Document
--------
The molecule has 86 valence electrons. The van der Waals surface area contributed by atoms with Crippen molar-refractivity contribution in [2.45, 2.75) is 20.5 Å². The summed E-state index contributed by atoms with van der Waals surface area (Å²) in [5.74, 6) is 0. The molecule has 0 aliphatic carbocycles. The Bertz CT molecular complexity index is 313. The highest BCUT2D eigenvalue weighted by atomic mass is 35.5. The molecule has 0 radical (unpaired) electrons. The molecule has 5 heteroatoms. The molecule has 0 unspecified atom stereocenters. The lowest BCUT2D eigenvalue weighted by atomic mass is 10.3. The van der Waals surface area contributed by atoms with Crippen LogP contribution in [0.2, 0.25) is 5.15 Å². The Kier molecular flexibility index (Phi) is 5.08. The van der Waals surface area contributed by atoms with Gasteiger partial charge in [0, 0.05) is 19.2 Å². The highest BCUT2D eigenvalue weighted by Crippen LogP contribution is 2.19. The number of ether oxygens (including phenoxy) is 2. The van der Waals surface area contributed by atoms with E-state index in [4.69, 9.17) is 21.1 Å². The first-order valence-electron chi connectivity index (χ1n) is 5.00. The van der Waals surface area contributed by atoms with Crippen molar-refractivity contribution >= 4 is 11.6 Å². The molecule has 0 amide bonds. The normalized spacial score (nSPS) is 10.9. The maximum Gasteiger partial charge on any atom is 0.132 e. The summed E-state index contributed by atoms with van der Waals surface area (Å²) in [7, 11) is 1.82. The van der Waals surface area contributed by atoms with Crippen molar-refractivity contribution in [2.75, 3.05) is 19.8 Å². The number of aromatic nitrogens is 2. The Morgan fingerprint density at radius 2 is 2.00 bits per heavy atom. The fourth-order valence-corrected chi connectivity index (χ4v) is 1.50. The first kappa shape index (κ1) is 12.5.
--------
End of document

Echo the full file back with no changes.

The molecule has 86 valence electrons. The van der Waals surface area contributed by atoms with Crippen molar-refractivity contribution in [2.45, 2.75) is 20.5 Å². The summed E-state index contributed by atoms with van der Waals surface area (Å²) in [5.74, 6) is 0. The molecule has 0 aliphatic carbocycles. The Bertz CT molecular complexity index is 313. The highest BCUT2D eigenvalue weighted by atomic mass is 35.5. The molecule has 0 radical (unpaired) electrons. The molecule has 5 heteroatoms. The molecule has 0 unspecified atom stereocenters. The lowest BCUT2D eigenvalue weighted by atomic mass is 10.3. The van der Waals surface area contributed by atoms with Crippen LogP contribution in [0.2, 0.25) is 5.15 Å². The Kier molecular flexibility index (Phi) is 5.08. The van der Waals surface area contributed by atoms with Gasteiger partial charge in [0, 0.05) is 19.2 Å². The highest BCUT2D eigenvalue weighted by Crippen LogP contribution is 2.19. The number of ether oxygens (including phenoxy) is 2. The van der Waals surface area contributed by atoms with E-state index in [4.69, 9.17) is 21.1 Å². The first-order valence-electron chi connectivity index (χ1n) is 5.00. The van der Waals surface area contributed by atoms with Crippen molar-refractivity contribution >= 4 is 11.6 Å². The molecule has 0 amide bonds. The normalized spacial score (nSPS) is 10.9. The maximum Gasteiger partial charge on any atom is 0.132 e. The summed E-state index contributed by atoms with van der Waals surface area (Å²) in [7, 11) is 1.82. The van der Waals surface area contributed by atoms with Crippen molar-refractivity contribution in [2.75, 3.05) is 19.8 Å². The number of aromatic nitrogens is 2. The Morgan fingerprint density at radius 2 is 2.00 bits per heavy atom. The fourth-order valence-corrected chi connectivity index (χ4v) is 1.50. The first kappa shape index (κ1) is 12.5.